Stanbic, DFCU rake in billions, number of loss-making banks drops to five in 2014
Barely two months in the top job, Stanbic Bank Chief Executive Officer Patrick Mweheire, the first Ugandan to head Uganda’s largest bank, might have a good reason to be optimistic about taking the company forward. His optimism was clearly evident at the presentation of the bank’s financial results for the year that ended December 2014 on March 27.
The performance of the bank would bring a smile to even the most languid shareholder. With net profit increasing by Shs 33 billion to Shs 135bn in 2014 compared to Shs102bn in 2013 and customer deposits growing to Shs 2.1tn from Shs 1.7tn in 2013, share holders can only look forward to a good dividend in the next few months.
Subject to approval at the annual general meeting, the bank’s directors recommended a final dividend of Shs 1.66 per share amounting to a total pay-out of Shs 84bn, up from Shs 50bn in 2013. But given that election years are traditionally tricky in economic terms,
The market has historically been good for Stanbic but this particular performance was remarkable as their loans and aances – the largest source of income for banks – grew by 14.3% to Shs 1.6tn compared to Shs 1.4tn in 2013. The bank’s total assets increased to Shs 3.5tn from Shs 3.2tn in 2013. We feel quite comfortable with where we are,” Mweheire said. “It is an improved growth,” he added.
Lending activity registered positive improvement in a retail space driven by household borrowing mainly to the salaried segment and the real estate sector. This also constituted balance transfers from competitor banks under business banking.
Corporate lending though remained tamed as the industrial sector especially did not show as much borrowing appetite due to the outlook of private sector demand, according to Muheirwe. This, however, is likely to positively improve in 2015. Also, Stanbic and the banking industry in general have a great opportunity to tap into government’s increased budget spending – projected at about 50% in 20142015 – thanks to key infrastructure projects in the roads and power sector.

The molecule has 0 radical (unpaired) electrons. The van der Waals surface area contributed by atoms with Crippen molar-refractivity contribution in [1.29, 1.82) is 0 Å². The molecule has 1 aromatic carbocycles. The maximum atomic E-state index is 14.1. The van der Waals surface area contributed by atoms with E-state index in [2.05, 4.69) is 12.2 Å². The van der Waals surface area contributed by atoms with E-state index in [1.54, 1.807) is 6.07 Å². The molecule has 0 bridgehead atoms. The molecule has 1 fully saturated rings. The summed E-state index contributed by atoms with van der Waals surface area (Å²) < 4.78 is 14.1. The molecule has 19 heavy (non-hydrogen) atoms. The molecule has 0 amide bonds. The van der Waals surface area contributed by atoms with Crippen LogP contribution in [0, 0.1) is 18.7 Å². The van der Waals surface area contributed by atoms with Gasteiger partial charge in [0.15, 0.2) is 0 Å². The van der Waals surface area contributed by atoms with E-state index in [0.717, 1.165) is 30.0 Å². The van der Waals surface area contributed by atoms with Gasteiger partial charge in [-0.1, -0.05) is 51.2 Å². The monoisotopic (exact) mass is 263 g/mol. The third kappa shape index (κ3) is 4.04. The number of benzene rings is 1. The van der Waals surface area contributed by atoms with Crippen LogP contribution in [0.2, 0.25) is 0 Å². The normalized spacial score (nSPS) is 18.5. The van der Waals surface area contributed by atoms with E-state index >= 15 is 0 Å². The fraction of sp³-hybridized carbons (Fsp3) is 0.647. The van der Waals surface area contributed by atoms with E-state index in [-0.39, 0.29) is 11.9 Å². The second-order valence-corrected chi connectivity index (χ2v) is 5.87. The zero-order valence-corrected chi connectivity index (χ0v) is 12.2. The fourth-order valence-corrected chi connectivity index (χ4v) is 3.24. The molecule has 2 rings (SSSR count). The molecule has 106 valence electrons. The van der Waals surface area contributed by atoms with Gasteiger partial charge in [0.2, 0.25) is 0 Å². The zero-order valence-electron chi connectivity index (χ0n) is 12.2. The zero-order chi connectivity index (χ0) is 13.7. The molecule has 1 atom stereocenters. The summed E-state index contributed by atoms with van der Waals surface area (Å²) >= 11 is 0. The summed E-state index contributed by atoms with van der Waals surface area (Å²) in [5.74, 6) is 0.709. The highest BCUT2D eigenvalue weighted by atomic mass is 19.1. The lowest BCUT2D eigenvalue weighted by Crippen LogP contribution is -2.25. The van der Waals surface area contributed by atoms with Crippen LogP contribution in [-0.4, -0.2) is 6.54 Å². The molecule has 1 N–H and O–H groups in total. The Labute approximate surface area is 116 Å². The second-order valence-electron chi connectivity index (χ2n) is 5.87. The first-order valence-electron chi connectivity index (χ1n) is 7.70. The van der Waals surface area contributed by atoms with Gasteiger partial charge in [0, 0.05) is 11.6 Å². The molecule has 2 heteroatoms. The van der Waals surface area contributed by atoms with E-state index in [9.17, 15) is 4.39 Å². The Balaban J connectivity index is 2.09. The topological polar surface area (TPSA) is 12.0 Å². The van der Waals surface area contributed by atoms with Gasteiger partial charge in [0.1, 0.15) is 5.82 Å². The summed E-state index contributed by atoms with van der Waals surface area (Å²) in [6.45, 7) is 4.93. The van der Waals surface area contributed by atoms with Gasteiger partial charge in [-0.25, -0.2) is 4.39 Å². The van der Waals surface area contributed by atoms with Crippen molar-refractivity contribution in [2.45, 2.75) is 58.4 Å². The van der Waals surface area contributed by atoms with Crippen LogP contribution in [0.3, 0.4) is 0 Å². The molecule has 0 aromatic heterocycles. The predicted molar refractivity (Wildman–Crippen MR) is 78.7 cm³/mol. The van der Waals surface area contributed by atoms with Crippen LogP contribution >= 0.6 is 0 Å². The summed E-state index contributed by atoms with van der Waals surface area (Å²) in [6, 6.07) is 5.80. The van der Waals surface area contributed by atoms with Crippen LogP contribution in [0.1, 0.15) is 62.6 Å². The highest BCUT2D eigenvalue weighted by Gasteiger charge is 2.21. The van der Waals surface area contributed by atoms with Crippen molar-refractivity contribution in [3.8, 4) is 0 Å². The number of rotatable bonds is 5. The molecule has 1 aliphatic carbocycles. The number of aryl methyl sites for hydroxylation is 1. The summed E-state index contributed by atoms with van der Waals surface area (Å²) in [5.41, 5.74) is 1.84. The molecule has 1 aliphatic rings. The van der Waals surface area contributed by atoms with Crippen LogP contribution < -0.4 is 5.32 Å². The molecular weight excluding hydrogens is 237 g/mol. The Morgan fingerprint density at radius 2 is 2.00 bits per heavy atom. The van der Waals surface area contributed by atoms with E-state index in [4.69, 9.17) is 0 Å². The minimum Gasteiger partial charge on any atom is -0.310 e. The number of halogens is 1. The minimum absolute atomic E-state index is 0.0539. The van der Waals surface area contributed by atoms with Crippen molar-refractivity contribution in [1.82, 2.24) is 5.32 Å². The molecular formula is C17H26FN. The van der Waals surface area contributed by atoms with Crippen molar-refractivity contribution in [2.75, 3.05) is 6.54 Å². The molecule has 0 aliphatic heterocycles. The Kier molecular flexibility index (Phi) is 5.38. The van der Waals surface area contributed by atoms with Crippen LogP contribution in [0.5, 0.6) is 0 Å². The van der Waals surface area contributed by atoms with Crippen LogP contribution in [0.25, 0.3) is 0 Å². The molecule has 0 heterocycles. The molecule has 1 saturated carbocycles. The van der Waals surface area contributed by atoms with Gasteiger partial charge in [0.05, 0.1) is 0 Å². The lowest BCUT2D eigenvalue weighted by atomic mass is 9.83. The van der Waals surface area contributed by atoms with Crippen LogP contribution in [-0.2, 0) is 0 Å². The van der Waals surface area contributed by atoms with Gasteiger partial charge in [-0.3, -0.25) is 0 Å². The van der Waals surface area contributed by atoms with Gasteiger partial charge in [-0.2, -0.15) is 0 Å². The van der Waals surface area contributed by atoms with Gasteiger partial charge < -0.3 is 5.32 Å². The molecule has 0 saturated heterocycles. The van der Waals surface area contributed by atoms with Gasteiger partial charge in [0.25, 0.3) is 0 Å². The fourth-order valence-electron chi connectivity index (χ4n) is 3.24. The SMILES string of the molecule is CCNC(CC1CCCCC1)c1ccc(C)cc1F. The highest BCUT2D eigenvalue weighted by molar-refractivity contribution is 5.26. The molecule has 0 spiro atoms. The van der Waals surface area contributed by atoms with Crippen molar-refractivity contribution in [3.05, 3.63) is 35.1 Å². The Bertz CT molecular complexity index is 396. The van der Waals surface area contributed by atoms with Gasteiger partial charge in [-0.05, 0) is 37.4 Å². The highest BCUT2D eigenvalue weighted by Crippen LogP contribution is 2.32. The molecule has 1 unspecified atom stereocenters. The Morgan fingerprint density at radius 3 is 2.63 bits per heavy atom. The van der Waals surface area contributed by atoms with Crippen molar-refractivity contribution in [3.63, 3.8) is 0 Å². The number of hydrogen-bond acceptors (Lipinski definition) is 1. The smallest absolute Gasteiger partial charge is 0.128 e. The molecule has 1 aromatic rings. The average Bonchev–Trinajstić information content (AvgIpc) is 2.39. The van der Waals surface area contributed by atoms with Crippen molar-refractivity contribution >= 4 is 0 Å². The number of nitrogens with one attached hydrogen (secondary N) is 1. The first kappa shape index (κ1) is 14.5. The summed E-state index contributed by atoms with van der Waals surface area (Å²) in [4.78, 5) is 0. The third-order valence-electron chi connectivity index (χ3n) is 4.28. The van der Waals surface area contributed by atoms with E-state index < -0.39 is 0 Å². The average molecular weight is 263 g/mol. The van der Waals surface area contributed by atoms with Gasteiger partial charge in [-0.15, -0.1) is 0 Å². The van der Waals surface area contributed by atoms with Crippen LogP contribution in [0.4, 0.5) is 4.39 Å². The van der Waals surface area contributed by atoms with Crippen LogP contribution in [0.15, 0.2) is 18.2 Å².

“This expenditure is starting to trickle down into the banking industry,” Muheirwe added, which spells a good omen for bottom lines in 2015. Apparently, the corporate borrowers kept a low profile probably turned off by the high interest rates that average at about 20-22%. The rate has come down slightly compared to January 2014 but – the competition in the market notwithstanding – not at the rate many would have wanted them to. “I wish I could bring the rates lower,” Muheirwe said, quickly adding that the bank would continue to work to ensure that the bank’s profitability is reflected in their customer’s income statements. The goal is to continue driving the business upwards, something the bank has told its customers. “The sky is the limit,” Mweheire said.
Indeed, the results show that net interest income grew by 13.1% from Shs 248 bn in 2013 to Shs 280bn in 2014. On yet another positive note, the bank’s loan impairment provision declined to Shs 37bn in 2014 down from Shs 45bn in 2013, and Shs 116bn at the height of the financial crisis in 2012. Generally, loan loss rates for the bank reduced to 2.3% in 2014 from 3.1% in 2013.
DFCU’s Shs 7bn profit
Shareholders of DFCU Bank, the third-largest indigenous bank in Uganda, also have a reason to be positive about the direction the institution is taking. In continuation of the trend of making a profit in the last three years, net profit increased to Shs 41bn in 2014 from Shs 34bn in 2013 and Shs 29bn in 2012, according to financial results released last week. Total assets shot up to Shs 1.3tn in 2014 from Shs 1.1tn in 2013 and Shs 981 bn in 2012. Total income went up to Shs 204bn in 2014 from Shs178bn in 2013 though expenditure also increased to Shs 149bn in 2014 from Shs 132bn in 2013. However, shareholders will be concerned that non-performing loans and other assets almost doubled to Shs 47bn in 2014 from Shs 25bn in 2013 whereas bad debts written-off shot up to Shs 15bn in 2014 from Shs 12bn a year before. Not surprisingly, the bank – with an eye on non-performing loans – cut back on the loans and aances given out to customers in the year. Total net loans and aances were recorded at just Shs 680bn slightly up from Shs 623bn in 2013. In August 2014, DFCU was cleared by Bank of Uganda to acquire Global Trust Bank’s assets and liabilities after the latter failed to become commercially viable for over five years. This probably explains why, DFCU’s liabilities grew to Shs1.2tn in 2014 from Shs 1tn in 2013.